Over the years the Sentinel carried out many interviews with prominent people in the fields of politics, sport, music and the arts. Generally, the interviewees seemed more than happy to talk and the resulting articles made very interesting reading. A few, however, turned out to be memorable (and revealing) for rather different reasons.
The writer James Kelman, winner of the Booker Prize in 1994 for his novel “How late it was, how late”, was one. When he came to Wester Hailes the following year to give a talk at Club 85, a bit of a car crash interview ensued. It was conducted by Helen Arthurs and she was not at all impressed by him!
Under the headline “How Rude He Was – How Rude”, Helen absolutely panned the “dour Mr Kelman”. She had been looking forward to having the chance to speak to him, she said, but felt that he appeared none too pleased to be approached and that everything went downhill from there.
“My first question ran along the lines of what had inspired him to write his controversial award winning novel…Mr Kelman responded with the line, “Oh God, it’s those sort of questions is it.” What could I say to that. What sort of questions did he expect?”
Talking to him, she found, was like drawing blood from the proverbial stone.
“Did he plan [his books] before he started to write, I asked. “When you’re writing you just write to finish the story,” was his reply. Sorry I asked.”
Things never got any better and it does seem a real pity because here was a man whose stated intention has been to write as “one of my own people…to remain part of my own community” and yet, in talking to a community newspaper, owned and managed by local people, he simply conveyed the impression of being surly and uncommunicative.
Helen’s article concluded:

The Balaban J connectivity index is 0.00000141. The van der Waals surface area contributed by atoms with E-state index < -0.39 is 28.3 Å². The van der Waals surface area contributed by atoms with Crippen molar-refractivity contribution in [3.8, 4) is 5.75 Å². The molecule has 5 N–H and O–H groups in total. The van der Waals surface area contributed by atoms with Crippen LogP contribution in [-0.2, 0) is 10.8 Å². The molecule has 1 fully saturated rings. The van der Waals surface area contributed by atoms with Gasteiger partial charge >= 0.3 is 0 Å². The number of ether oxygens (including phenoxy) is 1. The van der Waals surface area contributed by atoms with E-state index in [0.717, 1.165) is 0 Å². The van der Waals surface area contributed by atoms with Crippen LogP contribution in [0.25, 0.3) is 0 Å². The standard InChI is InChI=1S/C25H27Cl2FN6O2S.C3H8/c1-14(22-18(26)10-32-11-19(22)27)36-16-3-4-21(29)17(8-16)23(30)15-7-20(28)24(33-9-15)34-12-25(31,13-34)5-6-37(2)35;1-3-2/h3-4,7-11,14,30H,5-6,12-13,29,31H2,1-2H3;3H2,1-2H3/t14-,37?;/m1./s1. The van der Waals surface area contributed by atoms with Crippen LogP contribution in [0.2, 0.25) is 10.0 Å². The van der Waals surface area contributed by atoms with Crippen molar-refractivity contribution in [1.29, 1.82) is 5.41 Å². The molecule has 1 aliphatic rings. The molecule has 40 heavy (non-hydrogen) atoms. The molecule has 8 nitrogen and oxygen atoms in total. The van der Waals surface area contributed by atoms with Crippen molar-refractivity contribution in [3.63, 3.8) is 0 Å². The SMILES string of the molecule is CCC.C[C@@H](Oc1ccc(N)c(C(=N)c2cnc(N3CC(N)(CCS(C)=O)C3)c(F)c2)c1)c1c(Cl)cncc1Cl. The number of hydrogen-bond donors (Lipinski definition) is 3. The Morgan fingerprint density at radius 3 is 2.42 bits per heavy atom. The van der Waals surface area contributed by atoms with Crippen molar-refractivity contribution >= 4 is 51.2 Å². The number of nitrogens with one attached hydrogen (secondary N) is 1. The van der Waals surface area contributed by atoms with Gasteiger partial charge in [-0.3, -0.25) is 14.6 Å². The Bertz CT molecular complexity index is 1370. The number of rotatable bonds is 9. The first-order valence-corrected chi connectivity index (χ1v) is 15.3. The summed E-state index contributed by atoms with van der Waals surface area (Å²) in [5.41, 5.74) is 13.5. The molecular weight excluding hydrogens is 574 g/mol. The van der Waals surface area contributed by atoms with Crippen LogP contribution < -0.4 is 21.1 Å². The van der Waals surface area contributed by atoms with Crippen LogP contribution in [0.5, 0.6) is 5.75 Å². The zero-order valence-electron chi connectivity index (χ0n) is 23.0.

“Enough was enough. Here I was talking to an award winning author who had nothing to say. Or it is probably nearer the truth to say that he didn’t really want to speak to me anyway.”
Another such was Andy Roxburgh. Not the archetypal football manager you might think – a teacher, polite, a bit pedantic (remember how it was always Alistair never Ally McCoist when he referred to him).
Not a bit of it. Stewart McRobert who was despatched to interview him was so scarred by the experience that he felt moved to pen a tongue-in-cheek open letter about it to editor Susan Dalgety in the Sentinel’s 200th souvenir edition. It had left him, he wrote, “having recurring nightmares”.
When he was ushered into Roxburgh’s presence, trouble started right away:
“First of all he objected to me using a tape machine. Second, he objected to my line of questioning. However, I was determined to get this interview in the bag so I carried on. There then followed an uncomfortable twenty minutes which still makes me break into a cold sweat when I think about it.”
At the end of the interview, John Millar, the Sentinel’s photographer asked the manager of our national team if he could manage a smile while he took his picture. This request, Stewart recounted, provoked an entirely opposite response: “I could feel the gamma rays melting John’s lens”.
He ended the letter with the following plea:
“In conclusion, I want to say that I hope writing this letter, means that I can finally put this episode behind me, and if at any time in the future you want Andy Roxburgh interviewed again, please do it yourself.”